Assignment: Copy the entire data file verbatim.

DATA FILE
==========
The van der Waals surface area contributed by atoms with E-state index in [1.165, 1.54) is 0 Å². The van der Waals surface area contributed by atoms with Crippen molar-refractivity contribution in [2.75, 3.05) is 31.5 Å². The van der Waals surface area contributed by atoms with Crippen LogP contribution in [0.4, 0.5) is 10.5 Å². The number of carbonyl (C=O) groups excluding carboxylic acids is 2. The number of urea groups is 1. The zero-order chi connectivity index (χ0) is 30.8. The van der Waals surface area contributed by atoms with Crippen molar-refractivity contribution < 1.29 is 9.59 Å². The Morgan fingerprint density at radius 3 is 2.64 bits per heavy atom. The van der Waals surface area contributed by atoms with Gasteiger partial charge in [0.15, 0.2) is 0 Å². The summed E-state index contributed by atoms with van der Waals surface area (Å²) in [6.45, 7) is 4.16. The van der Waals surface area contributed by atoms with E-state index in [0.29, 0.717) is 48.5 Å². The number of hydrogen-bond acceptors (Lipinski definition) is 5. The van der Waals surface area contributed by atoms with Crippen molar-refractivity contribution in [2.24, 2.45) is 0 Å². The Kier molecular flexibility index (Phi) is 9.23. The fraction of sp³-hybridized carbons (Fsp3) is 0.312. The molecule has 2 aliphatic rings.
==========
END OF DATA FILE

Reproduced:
The van der Waals surface area contributed by atoms with E-state index in [1.165, 1.54) is 0 Å². The van der Waals surface area contributed by atoms with Crippen molar-refractivity contribution in [2.75, 3.05) is 31.5 Å². The van der Waals surface area contributed by atoms with Crippen LogP contribution in [0.4, 0.5) is 10.5 Å². The number of carbonyl (C=O) groups excluding carboxylic acids is 2. The number of urea groups is 1. The zero-order chi connectivity index (χ0) is 30.8. The van der Waals surface area contributed by atoms with Crippen molar-refractivity contribution < 1.29 is 9.59 Å². The Morgan fingerprint density at radius 3 is 2.64 bits per heavy atom. The van der Waals surface area contributed by atoms with Gasteiger partial charge in [0.15, 0.2) is 0 Å². The summed E-state index contributed by atoms with van der Waals surface area (Å²) in [6.45, 7) is 4.16. The van der Waals surface area contributed by atoms with E-state index in [0.29, 0.717) is 48.5 Å². The number of hydrogen-bond acceptors (Lipinski definition) is 5. The van der Waals surface area contributed by atoms with Crippen molar-refractivity contribution in [2.24, 2.45) is 0 Å². The Kier molecular flexibility index (Phi) is 9.23. The fraction of sp³-hybridized carbons (Fsp3) is 0.312. The molecule has 2 aliphatic rings.